Dr James Moore
Lecturer in Modern British Social History
- Tel: +44(0)116 2297531
- Email: firstname.lastname@example.org
- Office: Room 105, 6 Salisbury Road
- Office Hours: Tuesday 1pm - 2pm and Thursday 12pm - 1pm
- Dissertation Office Hours: Tuesday 12pm - 1pm
- Research Day: Monday
I received my first degree in politics, philosophy and economics from Christ Church, Oxford and my PhD in British political culture from the University at Manchester. I subsequently held an AHRB postdoctoral position at Manchester in urban cultural history. I spent four years as the Deputy Director of Centre for Metropolitan History at the Institute of Historical Research, London, before obtaining a Senior Lectureship at the British University in Egypt. I joined Leicester in September 2012.
Outside of university, I retain a strong, if somewhat despairing, interest in contemporary politics, having previously served as a borough councillor and parliamentary candidate. I play the odd social game of cricket and recently captained Cairo Lions in the Egyptian Premier League.
I am chiefly a historian of the ‘long nineteenth century’. My main interests lie in the area of urban history and political culture of Britain and her empire. Much of my work focuses on popular politics and urban governance, examining themes of citizenship, consent, identity and spatial regulation. My publications also include work that explores cultural institutionalisation, the history of museums, the influence of the classical tradition and the politics of historical writing.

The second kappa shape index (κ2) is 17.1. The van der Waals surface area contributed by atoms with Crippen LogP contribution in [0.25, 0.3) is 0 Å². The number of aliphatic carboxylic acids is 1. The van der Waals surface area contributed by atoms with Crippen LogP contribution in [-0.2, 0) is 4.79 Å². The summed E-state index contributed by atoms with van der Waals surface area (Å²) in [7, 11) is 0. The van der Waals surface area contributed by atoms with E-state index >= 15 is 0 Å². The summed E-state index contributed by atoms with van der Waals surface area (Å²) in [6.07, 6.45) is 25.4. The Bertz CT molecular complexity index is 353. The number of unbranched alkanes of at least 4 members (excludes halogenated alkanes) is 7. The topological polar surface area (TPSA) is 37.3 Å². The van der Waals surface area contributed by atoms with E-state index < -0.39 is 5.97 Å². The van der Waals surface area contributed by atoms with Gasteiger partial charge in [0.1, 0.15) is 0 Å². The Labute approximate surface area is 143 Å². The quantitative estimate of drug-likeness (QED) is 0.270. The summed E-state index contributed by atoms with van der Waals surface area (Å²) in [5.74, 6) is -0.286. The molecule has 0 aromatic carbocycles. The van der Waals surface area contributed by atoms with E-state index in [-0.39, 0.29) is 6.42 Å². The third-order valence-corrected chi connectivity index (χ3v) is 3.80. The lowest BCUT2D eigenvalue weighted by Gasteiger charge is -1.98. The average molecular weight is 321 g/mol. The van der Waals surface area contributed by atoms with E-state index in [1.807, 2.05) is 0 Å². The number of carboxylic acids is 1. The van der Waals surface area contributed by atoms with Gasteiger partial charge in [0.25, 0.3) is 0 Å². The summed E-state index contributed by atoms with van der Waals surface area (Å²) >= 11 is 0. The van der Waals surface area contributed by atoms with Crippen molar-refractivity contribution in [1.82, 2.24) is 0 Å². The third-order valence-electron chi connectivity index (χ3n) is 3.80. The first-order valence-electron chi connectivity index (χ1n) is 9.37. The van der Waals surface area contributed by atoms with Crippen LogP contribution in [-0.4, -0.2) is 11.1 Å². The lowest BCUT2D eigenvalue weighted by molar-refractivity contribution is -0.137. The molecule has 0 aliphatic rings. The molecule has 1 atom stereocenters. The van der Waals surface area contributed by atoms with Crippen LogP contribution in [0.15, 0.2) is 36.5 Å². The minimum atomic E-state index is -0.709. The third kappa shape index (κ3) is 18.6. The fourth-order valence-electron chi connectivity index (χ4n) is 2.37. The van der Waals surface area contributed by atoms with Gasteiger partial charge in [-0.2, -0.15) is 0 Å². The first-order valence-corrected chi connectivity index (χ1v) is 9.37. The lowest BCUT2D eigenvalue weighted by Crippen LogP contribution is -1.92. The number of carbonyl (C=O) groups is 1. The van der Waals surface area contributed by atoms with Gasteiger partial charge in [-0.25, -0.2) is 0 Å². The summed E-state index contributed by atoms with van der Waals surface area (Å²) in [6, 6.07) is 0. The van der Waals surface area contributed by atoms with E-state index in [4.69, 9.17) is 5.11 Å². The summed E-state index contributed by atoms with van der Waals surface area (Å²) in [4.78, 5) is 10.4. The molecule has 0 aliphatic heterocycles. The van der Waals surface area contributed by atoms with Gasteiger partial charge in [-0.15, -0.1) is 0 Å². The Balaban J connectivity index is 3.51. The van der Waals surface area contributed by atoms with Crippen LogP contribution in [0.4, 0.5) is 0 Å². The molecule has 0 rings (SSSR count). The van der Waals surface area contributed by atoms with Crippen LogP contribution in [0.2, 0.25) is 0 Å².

Examples of modules I teach
The Cultural Politics of Heritage
Classical Greece since the Enlightenment
I supervise students in wide range of topics in the field of British and overseas urban and political history. Previous PhD completions have included studies of the cultural history of London underground, Jewish identities in London and Victorian museum environments. I currently supervise PhD students on two AHRC funded collaborative doctoral award projects – one on local and metropolitan identities (in conjunction with the Museum of London) and a second on private housing provision (in conjunction with English Heritage).
- ‘“Marble Mad and Very Extravagant”: Henry Ince Blundell and the Politics of Cultural Reputation in Britain and Italy’ in R. Loretelli and F. O’Gorman, Britain and Italy in the Long Eighteenth Century: Literary and Art Theories (Cambridge SP, 2010)
- ‘Between Cosmopolitanism and Nationalism: The Strange Death of Liberal Alexandria’, Journal of Urban History, 10 (10) (2012), 1-22.